But those things don't really add up to the leap we wanted. The leap we needed even though it was still so scary to think about and kept me up late nights with a head full of worry and doubt. The final act of the year was our move North. To land larger many times over than our small city home. To a house moved in on trucks and not the century old home filled with other people's memories. To a place filled with the safety of the woods and the wild danger of it.

This new year has already started out with a bang. Goats in the barn, draft horses working the field. Friends in neighbors and annoiance of seclusion. Early mornings and long days and the appreciation of working in my own farm and not a fantasy one online. This year we're doing, being, learning and bleeding out every drop of life we can from these next twelve months. Living with the motion of the seasons as Life carries us onward. Making food and friends and love. We might not be leaping, or flying or taking a plunge but we might just be building a bridge.

Forever yours,


Sunday, January 16, 2011


The baby goats are coming home tomorrow morning!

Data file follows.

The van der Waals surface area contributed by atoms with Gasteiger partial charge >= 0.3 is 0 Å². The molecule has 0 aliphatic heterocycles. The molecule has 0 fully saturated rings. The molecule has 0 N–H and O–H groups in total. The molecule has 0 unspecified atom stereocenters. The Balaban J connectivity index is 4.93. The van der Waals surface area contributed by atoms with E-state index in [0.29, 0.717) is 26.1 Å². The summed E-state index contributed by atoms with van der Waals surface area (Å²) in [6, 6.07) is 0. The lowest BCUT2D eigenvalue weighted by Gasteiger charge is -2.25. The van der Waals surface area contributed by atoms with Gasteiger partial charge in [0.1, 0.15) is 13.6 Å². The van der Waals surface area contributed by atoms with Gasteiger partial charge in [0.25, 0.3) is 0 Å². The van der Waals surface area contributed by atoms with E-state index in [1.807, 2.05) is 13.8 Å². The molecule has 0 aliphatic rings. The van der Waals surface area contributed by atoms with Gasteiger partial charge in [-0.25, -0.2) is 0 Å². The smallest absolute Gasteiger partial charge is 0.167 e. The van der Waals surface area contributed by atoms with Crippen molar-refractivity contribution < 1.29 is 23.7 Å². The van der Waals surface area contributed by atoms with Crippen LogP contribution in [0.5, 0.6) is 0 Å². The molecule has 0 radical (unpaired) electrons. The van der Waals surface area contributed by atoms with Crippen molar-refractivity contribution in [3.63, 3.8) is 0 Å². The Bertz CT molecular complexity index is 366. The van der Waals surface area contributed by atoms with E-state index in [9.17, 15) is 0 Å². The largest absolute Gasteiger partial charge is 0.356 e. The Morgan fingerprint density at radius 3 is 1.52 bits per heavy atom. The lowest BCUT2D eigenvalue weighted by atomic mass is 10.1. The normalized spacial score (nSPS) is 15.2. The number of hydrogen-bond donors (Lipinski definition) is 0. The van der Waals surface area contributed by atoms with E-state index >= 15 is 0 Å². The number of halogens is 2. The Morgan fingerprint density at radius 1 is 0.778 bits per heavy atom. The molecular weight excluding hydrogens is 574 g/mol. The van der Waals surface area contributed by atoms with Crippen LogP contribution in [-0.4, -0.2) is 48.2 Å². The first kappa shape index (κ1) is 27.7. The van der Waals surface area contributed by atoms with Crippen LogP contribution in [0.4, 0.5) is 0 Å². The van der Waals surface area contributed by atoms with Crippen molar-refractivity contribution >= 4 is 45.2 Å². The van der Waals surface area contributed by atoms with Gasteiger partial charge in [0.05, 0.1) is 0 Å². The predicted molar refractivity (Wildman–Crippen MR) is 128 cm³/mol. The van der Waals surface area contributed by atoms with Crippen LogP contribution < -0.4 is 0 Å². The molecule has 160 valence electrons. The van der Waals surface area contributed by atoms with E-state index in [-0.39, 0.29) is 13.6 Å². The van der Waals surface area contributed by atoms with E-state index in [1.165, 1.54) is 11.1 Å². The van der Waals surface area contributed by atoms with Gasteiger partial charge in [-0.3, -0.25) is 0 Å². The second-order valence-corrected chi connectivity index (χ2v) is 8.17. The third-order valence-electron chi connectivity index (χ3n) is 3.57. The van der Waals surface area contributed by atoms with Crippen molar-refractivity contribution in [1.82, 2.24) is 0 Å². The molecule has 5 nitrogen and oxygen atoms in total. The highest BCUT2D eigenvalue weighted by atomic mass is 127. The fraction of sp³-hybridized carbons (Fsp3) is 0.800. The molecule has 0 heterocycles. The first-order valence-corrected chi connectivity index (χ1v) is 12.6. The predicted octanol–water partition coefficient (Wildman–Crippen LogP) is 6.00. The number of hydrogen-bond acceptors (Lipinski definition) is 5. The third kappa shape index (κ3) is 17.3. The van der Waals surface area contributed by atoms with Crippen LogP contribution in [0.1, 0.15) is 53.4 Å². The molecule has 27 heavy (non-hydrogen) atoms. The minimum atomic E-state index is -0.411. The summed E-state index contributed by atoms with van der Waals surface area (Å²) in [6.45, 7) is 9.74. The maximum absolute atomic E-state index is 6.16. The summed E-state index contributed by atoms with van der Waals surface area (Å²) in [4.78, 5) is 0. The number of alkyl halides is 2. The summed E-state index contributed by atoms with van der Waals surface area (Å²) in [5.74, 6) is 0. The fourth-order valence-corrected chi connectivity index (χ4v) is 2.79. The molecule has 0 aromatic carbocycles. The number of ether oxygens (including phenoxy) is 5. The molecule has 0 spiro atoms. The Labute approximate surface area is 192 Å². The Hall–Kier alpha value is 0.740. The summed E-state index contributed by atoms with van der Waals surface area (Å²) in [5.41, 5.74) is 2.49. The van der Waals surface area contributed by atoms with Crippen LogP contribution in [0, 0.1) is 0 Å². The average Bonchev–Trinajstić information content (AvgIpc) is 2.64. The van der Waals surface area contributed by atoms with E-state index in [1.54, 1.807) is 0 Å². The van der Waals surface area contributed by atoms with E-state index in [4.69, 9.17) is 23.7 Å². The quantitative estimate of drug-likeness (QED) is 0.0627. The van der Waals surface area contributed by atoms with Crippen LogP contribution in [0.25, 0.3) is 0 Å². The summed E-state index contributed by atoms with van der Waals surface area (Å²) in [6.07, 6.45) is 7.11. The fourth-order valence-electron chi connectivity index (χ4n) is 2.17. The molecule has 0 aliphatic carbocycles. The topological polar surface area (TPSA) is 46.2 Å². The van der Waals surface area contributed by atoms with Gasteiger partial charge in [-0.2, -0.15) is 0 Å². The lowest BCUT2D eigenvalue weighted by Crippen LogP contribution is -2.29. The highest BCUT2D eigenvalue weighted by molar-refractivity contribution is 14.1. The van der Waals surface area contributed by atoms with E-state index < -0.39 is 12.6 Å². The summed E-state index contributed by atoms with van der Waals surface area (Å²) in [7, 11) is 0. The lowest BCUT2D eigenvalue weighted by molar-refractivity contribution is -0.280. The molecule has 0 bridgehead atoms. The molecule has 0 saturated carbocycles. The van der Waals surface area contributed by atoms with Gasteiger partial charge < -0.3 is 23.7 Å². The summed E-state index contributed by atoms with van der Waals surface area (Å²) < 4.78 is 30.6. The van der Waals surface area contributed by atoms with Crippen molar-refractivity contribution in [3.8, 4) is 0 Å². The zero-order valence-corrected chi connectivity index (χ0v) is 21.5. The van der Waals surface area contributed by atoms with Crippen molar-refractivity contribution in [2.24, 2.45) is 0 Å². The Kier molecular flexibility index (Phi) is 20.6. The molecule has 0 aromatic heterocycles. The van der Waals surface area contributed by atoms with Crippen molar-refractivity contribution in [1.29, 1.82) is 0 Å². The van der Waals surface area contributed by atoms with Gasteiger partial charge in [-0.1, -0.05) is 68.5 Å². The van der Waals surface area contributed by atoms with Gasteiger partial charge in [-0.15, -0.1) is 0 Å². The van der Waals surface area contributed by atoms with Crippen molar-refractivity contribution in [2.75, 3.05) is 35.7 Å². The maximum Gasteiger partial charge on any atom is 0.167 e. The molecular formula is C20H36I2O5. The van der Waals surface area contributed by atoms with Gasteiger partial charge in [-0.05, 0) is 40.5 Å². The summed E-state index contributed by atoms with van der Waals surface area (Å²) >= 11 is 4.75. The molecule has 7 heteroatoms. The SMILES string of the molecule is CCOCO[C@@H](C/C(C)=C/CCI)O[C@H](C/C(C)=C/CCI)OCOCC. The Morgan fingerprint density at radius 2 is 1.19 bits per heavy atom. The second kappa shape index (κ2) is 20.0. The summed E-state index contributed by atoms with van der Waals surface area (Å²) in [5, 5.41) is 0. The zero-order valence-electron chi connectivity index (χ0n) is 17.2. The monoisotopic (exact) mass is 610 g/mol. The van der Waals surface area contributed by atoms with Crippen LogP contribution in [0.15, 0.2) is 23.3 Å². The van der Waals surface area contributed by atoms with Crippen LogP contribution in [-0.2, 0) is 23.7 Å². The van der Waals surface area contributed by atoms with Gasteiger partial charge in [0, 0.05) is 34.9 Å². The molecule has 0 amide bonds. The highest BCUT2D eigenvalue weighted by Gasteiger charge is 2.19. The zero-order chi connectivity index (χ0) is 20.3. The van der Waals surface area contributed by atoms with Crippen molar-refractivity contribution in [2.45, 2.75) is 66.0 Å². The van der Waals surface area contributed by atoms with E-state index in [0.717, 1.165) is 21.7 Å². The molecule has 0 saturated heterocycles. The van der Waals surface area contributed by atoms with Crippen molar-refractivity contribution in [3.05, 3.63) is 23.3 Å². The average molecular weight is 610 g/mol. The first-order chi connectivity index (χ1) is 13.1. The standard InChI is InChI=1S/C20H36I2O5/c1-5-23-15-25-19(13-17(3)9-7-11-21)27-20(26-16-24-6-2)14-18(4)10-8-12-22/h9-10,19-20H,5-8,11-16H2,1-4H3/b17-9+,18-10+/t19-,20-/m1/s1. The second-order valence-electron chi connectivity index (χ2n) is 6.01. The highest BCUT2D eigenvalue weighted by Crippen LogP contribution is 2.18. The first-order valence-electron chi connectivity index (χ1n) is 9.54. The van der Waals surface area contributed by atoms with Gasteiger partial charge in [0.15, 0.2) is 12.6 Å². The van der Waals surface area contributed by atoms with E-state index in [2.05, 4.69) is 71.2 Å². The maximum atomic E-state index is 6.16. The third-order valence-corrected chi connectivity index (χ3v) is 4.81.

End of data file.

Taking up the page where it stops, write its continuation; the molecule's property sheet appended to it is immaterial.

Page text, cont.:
Friday, January 14, 2011

Horse Power

I have big garden plans this year. Big ones. Last year my city plot was 8x16' with a few potted citrus and figs on the side. I got a few things harvested. Nothing much really in the grand scale of feeding seven people but what I did get was nourishing and satisfying in a way that is hard to describe in words.

Now that we're on a fair bit of land, I want more. This years garden plot is a whopping fifty by one hundred and fifty feet. Yep, it's big.

The land has never had a garden or animals on it. Other than being cleared, we have vast amounts of virgin dirt. The only problems were the thick hay-grass-weeds that are on it and what type of dirt we're actually dealing with. You see, there are bare places of dirt but it is mostly sand. Not the greatest gardening medium.

To tackle the first issue I needed to get the land torn up, the grasses cut to managable pieces. Once I could get to the dirt, I could then assess it. I asked the neighbors and had the prospect of one being able to do it with a tractor for a reasonable fee but they had to get back to me. In the meantime I posted an ad on Craigslist asking for tilling or plowing my garden for a modest price. The goal of the garden is to inexpensively feed our family this coming year, not go broke doing it.